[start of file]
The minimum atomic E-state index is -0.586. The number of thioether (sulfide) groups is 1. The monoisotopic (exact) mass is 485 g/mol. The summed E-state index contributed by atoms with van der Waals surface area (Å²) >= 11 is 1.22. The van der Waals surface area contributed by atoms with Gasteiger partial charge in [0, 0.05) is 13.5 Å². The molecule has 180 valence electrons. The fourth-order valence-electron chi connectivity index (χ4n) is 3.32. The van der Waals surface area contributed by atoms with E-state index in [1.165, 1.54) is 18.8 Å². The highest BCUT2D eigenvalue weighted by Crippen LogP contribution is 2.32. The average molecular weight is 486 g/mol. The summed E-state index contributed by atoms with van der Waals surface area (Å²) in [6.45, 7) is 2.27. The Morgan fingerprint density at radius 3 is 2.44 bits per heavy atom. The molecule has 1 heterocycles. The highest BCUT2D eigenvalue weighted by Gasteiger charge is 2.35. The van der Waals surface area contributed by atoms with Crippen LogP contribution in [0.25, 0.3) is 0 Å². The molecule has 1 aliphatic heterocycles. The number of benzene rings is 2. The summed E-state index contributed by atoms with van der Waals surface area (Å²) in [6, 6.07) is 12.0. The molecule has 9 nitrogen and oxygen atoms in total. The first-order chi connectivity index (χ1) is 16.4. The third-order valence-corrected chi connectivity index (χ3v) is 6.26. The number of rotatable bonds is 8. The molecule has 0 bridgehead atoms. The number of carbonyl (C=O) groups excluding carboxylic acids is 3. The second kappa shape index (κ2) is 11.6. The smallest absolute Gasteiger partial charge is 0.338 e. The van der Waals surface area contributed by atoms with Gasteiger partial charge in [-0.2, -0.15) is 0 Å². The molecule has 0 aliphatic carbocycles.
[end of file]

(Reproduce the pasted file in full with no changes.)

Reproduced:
The minimum atomic E-state index is -0.586. The number of thioether (sulfide) groups is 1. The monoisotopic (exact) mass is 485 g/mol. The summed E-state index contributed by atoms with van der Waals surface area (Å²) >= 11 is 1.22. The van der Waals surface area contributed by atoms with Gasteiger partial charge in [0, 0.05) is 13.5 Å². The molecule has 180 valence electrons. The fourth-order valence-electron chi connectivity index (χ4n) is 3.32. The van der Waals surface area contributed by atoms with E-state index in [1.165, 1.54) is 18.8 Å². The highest BCUT2D eigenvalue weighted by Crippen LogP contribution is 2.32. The average molecular weight is 486 g/mol. The summed E-state index contributed by atoms with van der Waals surface area (Å²) in [6.45, 7) is 2.27. The Morgan fingerprint density at radius 3 is 2.44 bits per heavy atom. The molecule has 1 heterocycles. The highest BCUT2D eigenvalue weighted by Gasteiger charge is 2.35. The van der Waals surface area contributed by atoms with Crippen LogP contribution in [0.25, 0.3) is 0 Å². The molecule has 1 aliphatic heterocycles. The number of benzene rings is 2. The summed E-state index contributed by atoms with van der Waals surface area (Å²) in [6, 6.07) is 12.0. The molecule has 9 nitrogen and oxygen atoms in total. The first-order chi connectivity index (χ1) is 16.4. The third-order valence-corrected chi connectivity index (χ3v) is 6.26. The number of rotatable bonds is 8. The molecule has 0 bridgehead atoms. The number of carbonyl (C=O) groups excluding carboxylic acids is 3. The second kappa shape index (κ2) is 11.6. The smallest absolute Gasteiger partial charge is 0.338 e. The van der Waals surface area contributed by atoms with Gasteiger partial charge in [-0.2, -0.15) is 0 Å². The molecule has 0 aliphatic carbocycles.